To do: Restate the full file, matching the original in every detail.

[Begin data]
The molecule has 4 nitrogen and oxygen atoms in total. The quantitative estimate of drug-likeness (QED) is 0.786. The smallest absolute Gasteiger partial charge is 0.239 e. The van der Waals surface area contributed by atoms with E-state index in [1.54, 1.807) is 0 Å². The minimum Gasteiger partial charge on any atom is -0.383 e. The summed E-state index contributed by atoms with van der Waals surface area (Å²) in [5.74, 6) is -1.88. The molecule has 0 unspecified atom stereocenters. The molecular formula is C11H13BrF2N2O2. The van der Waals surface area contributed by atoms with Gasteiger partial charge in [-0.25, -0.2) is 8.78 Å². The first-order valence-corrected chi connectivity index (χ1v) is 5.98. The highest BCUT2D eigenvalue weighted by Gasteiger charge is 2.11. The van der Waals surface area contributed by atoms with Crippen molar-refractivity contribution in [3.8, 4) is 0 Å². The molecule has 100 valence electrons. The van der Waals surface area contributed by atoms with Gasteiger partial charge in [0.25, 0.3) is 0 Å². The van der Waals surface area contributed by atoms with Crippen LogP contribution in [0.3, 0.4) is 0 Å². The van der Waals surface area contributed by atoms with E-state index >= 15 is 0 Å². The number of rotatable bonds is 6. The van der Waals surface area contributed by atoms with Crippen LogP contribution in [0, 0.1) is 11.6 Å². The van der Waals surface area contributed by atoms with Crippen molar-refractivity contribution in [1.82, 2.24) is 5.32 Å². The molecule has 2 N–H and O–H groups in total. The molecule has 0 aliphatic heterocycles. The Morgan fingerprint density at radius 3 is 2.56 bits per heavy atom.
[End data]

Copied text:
The molecule has 4 nitrogen and oxygen atoms in total. The quantitative estimate of drug-likeness (QED) is 0.786. The smallest absolute Gasteiger partial charge is 0.239 e. The van der Waals surface area contributed by atoms with E-state index in [1.54, 1.807) is 0 Å². The minimum Gasteiger partial charge on any atom is -0.383 e. The summed E-state index contributed by atoms with van der Waals surface area (Å²) in [5.74, 6) is -1.88. The molecule has 0 unspecified atom stereocenters. The molecular formula is C11H13BrF2N2O2. The van der Waals surface area contributed by atoms with Gasteiger partial charge in [-0.25, -0.2) is 8.78 Å². The first-order valence-corrected chi connectivity index (χ1v) is 5.98. The highest BCUT2D eigenvalue weighted by Gasteiger charge is 2.11. The van der Waals surface area contributed by atoms with Crippen molar-refractivity contribution in [3.8, 4) is 0 Å². The molecule has 100 valence electrons. The van der Waals surface area contributed by atoms with Gasteiger partial charge in [0.25, 0.3) is 0 Å². The van der Waals surface area contributed by atoms with Crippen LogP contribution in [0.3, 0.4) is 0 Å². The van der Waals surface area contributed by atoms with E-state index >= 15 is 0 Å². The number of rotatable bonds is 6. The van der Waals surface area contributed by atoms with Crippen LogP contribution in [0, 0.1) is 11.6 Å². The van der Waals surface area contributed by atoms with Crippen molar-refractivity contribution in [1.82, 2.24) is 5.32 Å². The molecule has 2 N–H and O–H groups in total. The molecule has 0 aliphatic heterocycles. The Morgan fingerprint density at radius 3 is 2.56 bits per heavy atom.